It seems that our courts have been busy this week as decisions were made regarding same-sex marriage and voting rights. The Supreme Court ruled the Defense of Marriage Act (DOMA) unconstitutional in a 5 to 4 vote on Wednesday. The day before, that same court voted to strike down Section 4 of the Voting Rights Act, which previously prohibited nine designated states from changing their voting laws without prior clearance from the federal government.
It is the role of our judiciary system, in terms of constitutional law, to ensure equal justice for all Americans and to uphold our rights as citizens afforded to us by the Constitution. When the legal system works for those basic rights, it protects us (or tries to) from legislation that could later infringe on those rights.
In the case of DOMA, the court held that the legislation is “unconstitutional as a deprivation of the equal liberty of persons that is protected by the Fifth Amendment.” The Fifth Amendment provides that “no person shall…be deprived of life, liberty, or property, without due process of law.”
The opinion of this court found that DOMA “seeks to injure the very class New York seeks to protect. By doing so it violates basic due process and equal protection principles applicable to the Federal Government.” Because New York State decided to allow same-sex marriages, which is an action “without doubt a proper exercise of its sovereign authority within our federal system, all in the way that the Framers of the Constitution intended,” DOMA violates New York State's legal acknowledgement of that intimate relationship. The court's opinion continued, “The Constitution’s guarantee of equality ‘must at the very least mean a bare congressional desire to harm a politically unpopular group cannot’ justify disparate treatment of that group.”
Yet even with this landmark decision, there will be continued (if not in some instances) heightened resistance from same-sex marriage opponents, resulting in actions on the legislative front.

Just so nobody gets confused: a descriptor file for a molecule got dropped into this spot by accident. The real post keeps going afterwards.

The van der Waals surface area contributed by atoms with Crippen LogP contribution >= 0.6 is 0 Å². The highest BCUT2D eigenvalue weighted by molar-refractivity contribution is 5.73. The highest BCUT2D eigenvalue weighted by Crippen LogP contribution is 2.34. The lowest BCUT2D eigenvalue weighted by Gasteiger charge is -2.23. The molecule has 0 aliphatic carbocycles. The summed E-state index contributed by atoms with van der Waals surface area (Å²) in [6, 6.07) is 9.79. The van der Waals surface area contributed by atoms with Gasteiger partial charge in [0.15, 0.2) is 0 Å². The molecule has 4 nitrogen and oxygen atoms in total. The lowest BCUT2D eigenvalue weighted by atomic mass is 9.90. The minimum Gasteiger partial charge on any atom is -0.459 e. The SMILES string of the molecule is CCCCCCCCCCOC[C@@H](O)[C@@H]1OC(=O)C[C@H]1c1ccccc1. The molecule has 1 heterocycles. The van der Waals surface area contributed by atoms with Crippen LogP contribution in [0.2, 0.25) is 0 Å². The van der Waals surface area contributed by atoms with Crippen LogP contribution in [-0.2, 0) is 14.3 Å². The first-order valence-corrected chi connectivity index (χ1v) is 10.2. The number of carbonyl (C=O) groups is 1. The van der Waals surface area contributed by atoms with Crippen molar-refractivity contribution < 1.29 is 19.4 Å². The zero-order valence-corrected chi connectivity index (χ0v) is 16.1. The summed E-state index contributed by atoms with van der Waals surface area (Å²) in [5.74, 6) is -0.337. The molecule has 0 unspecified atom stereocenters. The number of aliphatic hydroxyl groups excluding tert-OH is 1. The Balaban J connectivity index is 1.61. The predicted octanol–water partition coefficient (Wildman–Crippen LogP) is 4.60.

This is what happened and continues to happen with the subject of abortion. Although the Supreme Court found so many years ago that state laws criminalizing abortion laws violate the Due Process clause of the Fourteenth Amendment, which “protects against state action the right to privacy, including a woman's qualified right to terminate her pregnancy,” legislators are still trying to enact proposals such as the 20-week abortion ban passed by the House last week.
While the courts may be the only defense on some issues, it could be the nail in the coffin for others such as voting rights. Because the court found Section 4 unconstitutional and that “its formula can no longer be used as a basis for subjecting jurisdictions to preclearance,” state legislatures can now implement measures such as redistricting maps or mandatory voter ID registration. Texas Attorney General Greg Abbott has already said, “The state’s voter identification plan would immediately take effect, requiring voters to show a photo ID at the polls.” The court decided that “’turnout and registration rates’ in covered jurisdictions ‘now approach parity. Blatantly discriminatory evasions of federal decrees are rare. And minority candidates hold office at unprecedented levels.’” Apparently, because we have an African American president, we no longer need protections from racial discrimination in voting. It looks like we will have to turn to our legislators here.
While it may be good that when our legislative system fails, we have the option of turning to our legal system for justice, but as contemporary society proves, this is not always the case.